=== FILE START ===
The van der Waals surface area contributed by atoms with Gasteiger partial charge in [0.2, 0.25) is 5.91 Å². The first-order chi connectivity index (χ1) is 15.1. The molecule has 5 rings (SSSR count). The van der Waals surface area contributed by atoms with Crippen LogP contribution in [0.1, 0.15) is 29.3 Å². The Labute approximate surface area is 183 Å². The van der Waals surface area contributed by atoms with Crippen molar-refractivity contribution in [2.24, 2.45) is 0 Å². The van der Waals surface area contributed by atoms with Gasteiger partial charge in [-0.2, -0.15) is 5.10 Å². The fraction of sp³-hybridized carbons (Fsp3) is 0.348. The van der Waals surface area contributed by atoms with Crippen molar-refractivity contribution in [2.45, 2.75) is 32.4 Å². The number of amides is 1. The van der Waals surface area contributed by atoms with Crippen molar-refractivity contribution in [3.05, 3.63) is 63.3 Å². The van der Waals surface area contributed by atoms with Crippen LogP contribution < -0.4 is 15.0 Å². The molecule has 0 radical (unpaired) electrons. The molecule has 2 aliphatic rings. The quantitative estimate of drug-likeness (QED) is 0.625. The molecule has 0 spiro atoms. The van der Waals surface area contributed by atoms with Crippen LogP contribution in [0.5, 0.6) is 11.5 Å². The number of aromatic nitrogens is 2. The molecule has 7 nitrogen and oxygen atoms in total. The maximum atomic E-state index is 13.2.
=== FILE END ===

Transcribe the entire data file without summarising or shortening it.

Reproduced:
The van der Waals surface area contributed by atoms with Gasteiger partial charge in [0.2, 0.25) is 5.91 Å². The first-order chi connectivity index (χ1) is 15.1. The molecule has 5 rings (SSSR count). The van der Waals surface area contributed by atoms with Crippen LogP contribution in [0.1, 0.15) is 29.3 Å². The Labute approximate surface area is 183 Å². The van der Waals surface area contributed by atoms with Crippen molar-refractivity contribution in [2.24, 2.45) is 0 Å². The van der Waals surface area contributed by atoms with Gasteiger partial charge in [-0.2, -0.15) is 5.10 Å². The fraction of sp³-hybridized carbons (Fsp3) is 0.348. The van der Waals surface area contributed by atoms with Crippen molar-refractivity contribution in [2.45, 2.75) is 32.4 Å². The number of amides is 1. The van der Waals surface area contributed by atoms with Crippen molar-refractivity contribution in [3.05, 3.63) is 63.3 Å². The van der Waals surface area contributed by atoms with Crippen LogP contribution < -0.4 is 15.0 Å². The molecule has 0 radical (unpaired) electrons. The molecule has 2 aliphatic rings. The quantitative estimate of drug-likeness (QED) is 0.625. The molecule has 0 spiro atoms. The van der Waals surface area contributed by atoms with Crippen LogP contribution in [0.5, 0.6) is 11.5 Å². The number of aromatic nitrogens is 2. The molecule has 7 nitrogen and oxygen atoms in total. The maximum atomic E-state index is 13.2.